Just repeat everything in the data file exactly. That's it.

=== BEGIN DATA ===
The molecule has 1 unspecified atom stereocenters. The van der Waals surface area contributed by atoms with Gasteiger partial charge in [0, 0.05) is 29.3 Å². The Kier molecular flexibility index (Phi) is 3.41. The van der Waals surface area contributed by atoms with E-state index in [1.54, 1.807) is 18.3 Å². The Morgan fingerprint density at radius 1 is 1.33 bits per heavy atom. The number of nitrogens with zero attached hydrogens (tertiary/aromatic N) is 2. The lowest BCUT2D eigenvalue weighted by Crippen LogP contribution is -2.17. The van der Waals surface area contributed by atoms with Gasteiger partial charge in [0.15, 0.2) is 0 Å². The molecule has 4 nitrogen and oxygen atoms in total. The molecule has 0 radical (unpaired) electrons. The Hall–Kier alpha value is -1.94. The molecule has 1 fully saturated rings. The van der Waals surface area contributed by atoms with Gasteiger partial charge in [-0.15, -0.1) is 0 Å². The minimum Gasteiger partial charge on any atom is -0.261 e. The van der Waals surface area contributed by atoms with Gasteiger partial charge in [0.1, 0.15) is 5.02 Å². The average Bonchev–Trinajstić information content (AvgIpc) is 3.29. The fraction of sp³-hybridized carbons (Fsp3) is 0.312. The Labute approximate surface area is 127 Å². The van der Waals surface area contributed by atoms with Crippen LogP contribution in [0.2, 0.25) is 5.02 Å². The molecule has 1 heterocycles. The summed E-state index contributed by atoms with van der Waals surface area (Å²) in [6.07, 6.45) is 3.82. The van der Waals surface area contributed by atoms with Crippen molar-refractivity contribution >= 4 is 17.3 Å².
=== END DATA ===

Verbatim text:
The molecule has 1 unspecified atom stereocenters. The van der Waals surface area contributed by atoms with Gasteiger partial charge in [0, 0.05) is 29.3 Å². The Kier molecular flexibility index (Phi) is 3.41. The van der Waals surface area contributed by atoms with E-state index in [1.54, 1.807) is 18.3 Å². The Morgan fingerprint density at radius 1 is 1.33 bits per heavy atom. The number of nitrogens with zero attached hydrogens (tertiary/aromatic N) is 2. The lowest BCUT2D eigenvalue weighted by Crippen LogP contribution is -2.17. The van der Waals surface area contributed by atoms with Gasteiger partial charge in [0.15, 0.2) is 0 Å². The molecule has 4 nitrogen and oxygen atoms in total. The molecule has 0 radical (unpaired) electrons. The Hall–Kier alpha value is -1.94. The molecule has 1 fully saturated rings. The van der Waals surface area contributed by atoms with Gasteiger partial charge in [-0.15, -0.1) is 0 Å². The minimum Gasteiger partial charge on any atom is -0.261 e. The van der Waals surface area contributed by atoms with Gasteiger partial charge in [0.1, 0.15) is 5.02 Å². The average Bonchev–Trinajstić information content (AvgIpc) is 3.29. The fraction of sp³-hybridized carbons (Fsp3) is 0.312. The Labute approximate surface area is 127 Å². The van der Waals surface area contributed by atoms with Crippen LogP contribution in [0.2, 0.25) is 5.02 Å². The molecule has 1 heterocycles. The summed E-state index contributed by atoms with van der Waals surface area (Å²) in [6.07, 6.45) is 3.82. The van der Waals surface area contributed by atoms with Crippen molar-refractivity contribution >= 4 is 17.3 Å².